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Clostridium botulinum - Articles and news items

J & K Smokery Ltd recalls vacuum packed smoked fish because of concerns over Clostridium botulinum controls

Industry news  •  15 July 2015  •  Victoria White

J & K Smokery Ltd has recalled all packs of its vacuum packed smoked fish because of concerns about procedures to control Clostridium botulinum…

Botulism’s genetic triggers found

Industry news  •  12 September 2014  •  The Institute of Food Research

Clostridium botulinum bacteria produce the most deadly toxin we know of…

Thermal processing in the food industry

Issue 2 2012  •  30 April 2012  •  Matteo Campagnoli, Research Manager, Barilla G&R Fratelli

Nowadays in the food industry, there are innovative technologies with some very interesting applications on an industrial scale and finished products on the market. In spite of this, heat remains the main process used to preserve foods. The aim of this article is to give an overview of the main thermal processes, how they relate to food safety and also to consider the management and the validation of a thermal process.

The main food safety concern related to ambient stable heat treated foods is Clostridium botulinum. Table 1 gives the most reported recent cases of product recalls due to potential contamination from C. botulinum and outbreaks caused by this microorganism. This microorganism is a spore former, highly heat resistant, grows at pH equal or higher than 4.5 and is strictly anaerobic. Therefore, if these microorganisms survive in retorted foods, and the conditions are favourable for growth, they could potentially grow in areas with an absence of oxygen. Once C. botulinum spores germinate, if they are able to generate vegetative cells and these are able to grow, they can produce lethal neurotoxins.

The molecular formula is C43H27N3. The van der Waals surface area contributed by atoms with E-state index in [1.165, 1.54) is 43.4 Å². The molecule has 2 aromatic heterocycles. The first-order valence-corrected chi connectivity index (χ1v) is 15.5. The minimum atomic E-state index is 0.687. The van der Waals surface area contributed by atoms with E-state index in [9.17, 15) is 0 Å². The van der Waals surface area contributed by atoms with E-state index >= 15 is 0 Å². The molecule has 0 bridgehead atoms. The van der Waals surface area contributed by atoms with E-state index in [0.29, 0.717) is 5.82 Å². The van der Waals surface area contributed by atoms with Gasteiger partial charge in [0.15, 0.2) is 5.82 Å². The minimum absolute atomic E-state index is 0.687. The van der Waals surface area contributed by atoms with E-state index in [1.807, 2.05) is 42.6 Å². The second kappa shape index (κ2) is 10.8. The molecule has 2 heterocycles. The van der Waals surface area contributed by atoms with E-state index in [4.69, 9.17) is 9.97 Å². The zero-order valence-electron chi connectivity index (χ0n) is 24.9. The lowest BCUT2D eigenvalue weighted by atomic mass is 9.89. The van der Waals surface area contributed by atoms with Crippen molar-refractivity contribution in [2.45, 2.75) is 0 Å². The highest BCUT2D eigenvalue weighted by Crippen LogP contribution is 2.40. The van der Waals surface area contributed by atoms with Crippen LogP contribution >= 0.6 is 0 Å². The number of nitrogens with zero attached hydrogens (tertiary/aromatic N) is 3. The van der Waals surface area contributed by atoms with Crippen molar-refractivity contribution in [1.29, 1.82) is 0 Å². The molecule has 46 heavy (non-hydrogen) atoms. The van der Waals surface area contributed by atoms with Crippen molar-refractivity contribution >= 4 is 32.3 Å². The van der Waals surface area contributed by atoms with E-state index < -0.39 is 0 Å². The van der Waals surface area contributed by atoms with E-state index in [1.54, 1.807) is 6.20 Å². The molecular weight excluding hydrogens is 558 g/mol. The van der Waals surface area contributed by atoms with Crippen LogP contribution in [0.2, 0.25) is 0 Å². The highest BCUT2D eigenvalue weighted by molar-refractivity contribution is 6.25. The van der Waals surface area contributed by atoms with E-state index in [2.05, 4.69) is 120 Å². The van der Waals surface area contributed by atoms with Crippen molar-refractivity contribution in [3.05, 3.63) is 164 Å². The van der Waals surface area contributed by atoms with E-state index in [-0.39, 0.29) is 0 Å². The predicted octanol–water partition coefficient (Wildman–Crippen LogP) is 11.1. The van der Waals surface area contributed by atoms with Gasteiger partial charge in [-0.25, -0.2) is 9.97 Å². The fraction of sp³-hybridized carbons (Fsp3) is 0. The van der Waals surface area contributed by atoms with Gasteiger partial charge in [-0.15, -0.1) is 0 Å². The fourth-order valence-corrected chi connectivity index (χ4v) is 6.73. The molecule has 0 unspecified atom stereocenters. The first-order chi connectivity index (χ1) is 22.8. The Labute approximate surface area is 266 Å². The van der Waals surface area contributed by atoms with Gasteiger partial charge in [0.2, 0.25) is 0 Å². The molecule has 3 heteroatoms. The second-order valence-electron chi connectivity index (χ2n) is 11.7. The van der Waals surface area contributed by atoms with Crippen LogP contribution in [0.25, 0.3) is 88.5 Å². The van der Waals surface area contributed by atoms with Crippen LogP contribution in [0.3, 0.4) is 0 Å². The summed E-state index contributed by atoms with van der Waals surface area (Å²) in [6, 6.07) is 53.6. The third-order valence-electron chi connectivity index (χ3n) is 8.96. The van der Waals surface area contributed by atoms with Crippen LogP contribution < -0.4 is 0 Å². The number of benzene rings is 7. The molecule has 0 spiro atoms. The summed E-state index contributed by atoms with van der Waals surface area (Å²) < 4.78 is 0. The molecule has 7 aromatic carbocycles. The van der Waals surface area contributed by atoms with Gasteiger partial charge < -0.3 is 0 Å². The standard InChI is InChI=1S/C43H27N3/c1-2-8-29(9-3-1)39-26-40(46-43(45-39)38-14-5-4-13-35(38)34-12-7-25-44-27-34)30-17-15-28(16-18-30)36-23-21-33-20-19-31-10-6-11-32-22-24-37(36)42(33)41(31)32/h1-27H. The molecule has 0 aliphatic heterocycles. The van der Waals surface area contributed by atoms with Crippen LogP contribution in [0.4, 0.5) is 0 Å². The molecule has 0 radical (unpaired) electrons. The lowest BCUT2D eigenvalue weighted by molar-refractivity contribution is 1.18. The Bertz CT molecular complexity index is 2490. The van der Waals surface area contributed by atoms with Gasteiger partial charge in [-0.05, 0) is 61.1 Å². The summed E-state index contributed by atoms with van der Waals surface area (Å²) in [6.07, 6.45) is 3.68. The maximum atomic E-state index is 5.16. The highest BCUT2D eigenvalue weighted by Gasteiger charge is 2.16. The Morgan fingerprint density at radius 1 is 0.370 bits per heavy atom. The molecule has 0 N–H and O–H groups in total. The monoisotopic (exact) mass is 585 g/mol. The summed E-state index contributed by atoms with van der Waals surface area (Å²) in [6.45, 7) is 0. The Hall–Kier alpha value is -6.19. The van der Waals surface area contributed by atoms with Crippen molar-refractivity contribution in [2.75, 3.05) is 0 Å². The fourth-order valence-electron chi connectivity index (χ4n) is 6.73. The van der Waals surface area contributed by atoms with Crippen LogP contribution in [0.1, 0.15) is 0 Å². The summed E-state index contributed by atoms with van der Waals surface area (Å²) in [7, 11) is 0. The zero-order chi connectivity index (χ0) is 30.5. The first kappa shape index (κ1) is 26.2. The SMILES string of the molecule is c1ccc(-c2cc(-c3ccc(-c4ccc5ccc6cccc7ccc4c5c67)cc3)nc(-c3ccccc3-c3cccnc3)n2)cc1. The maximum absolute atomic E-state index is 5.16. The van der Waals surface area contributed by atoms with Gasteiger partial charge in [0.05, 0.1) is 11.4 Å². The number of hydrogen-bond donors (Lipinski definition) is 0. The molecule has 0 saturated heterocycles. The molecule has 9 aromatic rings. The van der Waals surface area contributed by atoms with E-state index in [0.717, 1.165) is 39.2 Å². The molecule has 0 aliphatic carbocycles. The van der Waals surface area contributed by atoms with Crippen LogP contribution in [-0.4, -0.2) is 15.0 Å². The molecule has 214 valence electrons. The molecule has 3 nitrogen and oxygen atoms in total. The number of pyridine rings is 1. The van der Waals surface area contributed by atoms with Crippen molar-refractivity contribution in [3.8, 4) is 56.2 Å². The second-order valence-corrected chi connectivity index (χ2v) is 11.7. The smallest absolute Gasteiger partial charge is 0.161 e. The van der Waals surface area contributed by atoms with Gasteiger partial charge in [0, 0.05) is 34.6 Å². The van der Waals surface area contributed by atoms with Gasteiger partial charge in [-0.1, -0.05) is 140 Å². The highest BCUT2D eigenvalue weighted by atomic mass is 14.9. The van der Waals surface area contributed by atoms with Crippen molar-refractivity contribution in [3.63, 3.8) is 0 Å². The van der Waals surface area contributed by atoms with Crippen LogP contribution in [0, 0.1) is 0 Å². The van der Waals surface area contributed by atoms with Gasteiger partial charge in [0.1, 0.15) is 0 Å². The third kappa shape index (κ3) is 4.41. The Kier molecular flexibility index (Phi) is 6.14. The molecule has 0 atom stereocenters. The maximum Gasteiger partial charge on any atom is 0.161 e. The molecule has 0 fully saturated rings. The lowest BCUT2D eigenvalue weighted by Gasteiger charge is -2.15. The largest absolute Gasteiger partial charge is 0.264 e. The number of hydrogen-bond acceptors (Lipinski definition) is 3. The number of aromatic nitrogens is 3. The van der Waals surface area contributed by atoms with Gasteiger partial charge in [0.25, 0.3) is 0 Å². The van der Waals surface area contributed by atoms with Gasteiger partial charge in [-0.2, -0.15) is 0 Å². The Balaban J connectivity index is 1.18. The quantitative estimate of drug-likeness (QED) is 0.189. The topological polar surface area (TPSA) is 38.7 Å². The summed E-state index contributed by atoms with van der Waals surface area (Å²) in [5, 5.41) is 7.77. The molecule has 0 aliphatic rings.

Due to this potential impact on food safety, C. botulinum was studied and a tailored thermal process was designed known as the ‘Botulinum Cook’. The ‘Botulinum Cook’ equals 121.1°C for three minutes, or an equivalent process.

Recent applied research in baking at Campden BRI

Issue 4 2009  •  12 December 2009  •  Gary Tucker, Head of Bakery & Cereal Processing Department, Campden BRI

At Campden BRI, the Department of Baking & Cereal Processing aims to combine science and technology in order to provide technical support for the international baking and cereal processing industries. The success of the Department is based on a broad, practical experience of cereal and bakery technologies that enables it to help customers resolve ingredient and processing problems, and to measure ingredient and product quality.

Detecting bacterial spores in soup manufacturing

Issue 3 2009  •  10 September 2009  •  A.C.M van Zuijlen & S.J.C.M Oomes, Unilever R&D; P. Vos, Check-Points B.V. and S. Brul, University of Amsterdam

Spores from mesophilic aerobic sporeforming bacteria (Bacillus) are sometimes able to survive the thermal process of commercial sterile products and sporadically cause spoilage or food poisoning. Because of an increasing demand for more fresh products, ideally the processing temperatures should be tailored to inactivate the actual spore load rather than applying worst case scenarios. In doing that, unnecessary loss of product quality can be prevented without running the risk that the product will spoil or cause safety issues.

 

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